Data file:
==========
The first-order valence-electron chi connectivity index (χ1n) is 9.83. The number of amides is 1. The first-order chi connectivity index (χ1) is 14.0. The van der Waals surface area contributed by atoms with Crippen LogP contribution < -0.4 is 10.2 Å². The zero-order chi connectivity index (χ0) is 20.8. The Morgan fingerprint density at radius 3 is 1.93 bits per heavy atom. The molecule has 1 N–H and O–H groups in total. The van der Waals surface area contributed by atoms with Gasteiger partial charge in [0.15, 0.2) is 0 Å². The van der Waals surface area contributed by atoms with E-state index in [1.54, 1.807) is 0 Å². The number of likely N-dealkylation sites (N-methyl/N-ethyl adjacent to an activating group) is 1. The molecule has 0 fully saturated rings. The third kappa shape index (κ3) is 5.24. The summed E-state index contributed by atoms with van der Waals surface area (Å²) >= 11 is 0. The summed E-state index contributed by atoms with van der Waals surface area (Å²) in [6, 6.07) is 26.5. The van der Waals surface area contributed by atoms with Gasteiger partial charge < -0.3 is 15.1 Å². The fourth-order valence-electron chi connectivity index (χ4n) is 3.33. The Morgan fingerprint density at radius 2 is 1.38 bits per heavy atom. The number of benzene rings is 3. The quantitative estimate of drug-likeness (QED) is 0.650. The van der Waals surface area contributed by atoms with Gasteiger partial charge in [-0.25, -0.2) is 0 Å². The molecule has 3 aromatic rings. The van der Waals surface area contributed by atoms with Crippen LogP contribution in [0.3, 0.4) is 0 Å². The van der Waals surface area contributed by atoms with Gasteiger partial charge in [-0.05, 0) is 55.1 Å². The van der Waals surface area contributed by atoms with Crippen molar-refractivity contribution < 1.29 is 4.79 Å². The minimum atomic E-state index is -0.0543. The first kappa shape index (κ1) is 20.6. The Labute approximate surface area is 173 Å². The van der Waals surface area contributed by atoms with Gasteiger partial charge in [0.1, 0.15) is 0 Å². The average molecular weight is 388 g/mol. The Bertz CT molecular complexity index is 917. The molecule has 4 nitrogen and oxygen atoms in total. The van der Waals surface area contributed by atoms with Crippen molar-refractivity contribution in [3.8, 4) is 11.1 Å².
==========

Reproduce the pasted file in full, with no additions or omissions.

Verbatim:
The first-order valence-electron chi connectivity index (χ1n) is 9.83. The number of amides is 1. The first-order chi connectivity index (χ1) is 14.0. The van der Waals surface area contributed by atoms with Crippen LogP contribution < -0.4 is 10.2 Å². The zero-order chi connectivity index (χ0) is 20.8. The Morgan fingerprint density at radius 3 is 1.93 bits per heavy atom. The molecule has 1 N–H and O–H groups in total. The van der Waals surface area contributed by atoms with Gasteiger partial charge in [0.15, 0.2) is 0 Å². The van der Waals surface area contributed by atoms with E-state index in [1.54, 1.807) is 0 Å². The number of likely N-dealkylation sites (N-methyl/N-ethyl adjacent to an activating group) is 1. The molecule has 0 fully saturated rings. The third kappa shape index (κ3) is 5.24. The summed E-state index contributed by atoms with van der Waals surface area (Å²) >= 11 is 0. The summed E-state index contributed by atoms with van der Waals surface area (Å²) in [6, 6.07) is 26.5. The van der Waals surface area contributed by atoms with Gasteiger partial charge < -0.3 is 15.1 Å². The fourth-order valence-electron chi connectivity index (χ4n) is 3.33. The Morgan fingerprint density at radius 2 is 1.38 bits per heavy atom. The number of benzene rings is 3. The quantitative estimate of drug-likeness (QED) is 0.650. The van der Waals surface area contributed by atoms with Gasteiger partial charge in [-0.25, -0.2) is 0 Å². The molecule has 3 aromatic rings. The van der Waals surface area contributed by atoms with Crippen LogP contribution in [0.3, 0.4) is 0 Å². The van der Waals surface area contributed by atoms with Gasteiger partial charge in [-0.05, 0) is 55.1 Å². The van der Waals surface area contributed by atoms with Crippen molar-refractivity contribution < 1.29 is 4.79 Å². The minimum atomic E-state index is -0.0543. The first kappa shape index (κ1) is 20.6. The Labute approximate surface area is 173 Å². The van der Waals surface area contributed by atoms with Gasteiger partial charge in [0.1, 0.15) is 0 Å². The average molecular weight is 388 g/mol. The Bertz CT molecular complexity index is 917. The molecule has 4 nitrogen and oxygen atoms in total. The van der Waals surface area contributed by atoms with Crippen molar-refractivity contribution in [3.8, 4) is 11.1 Å².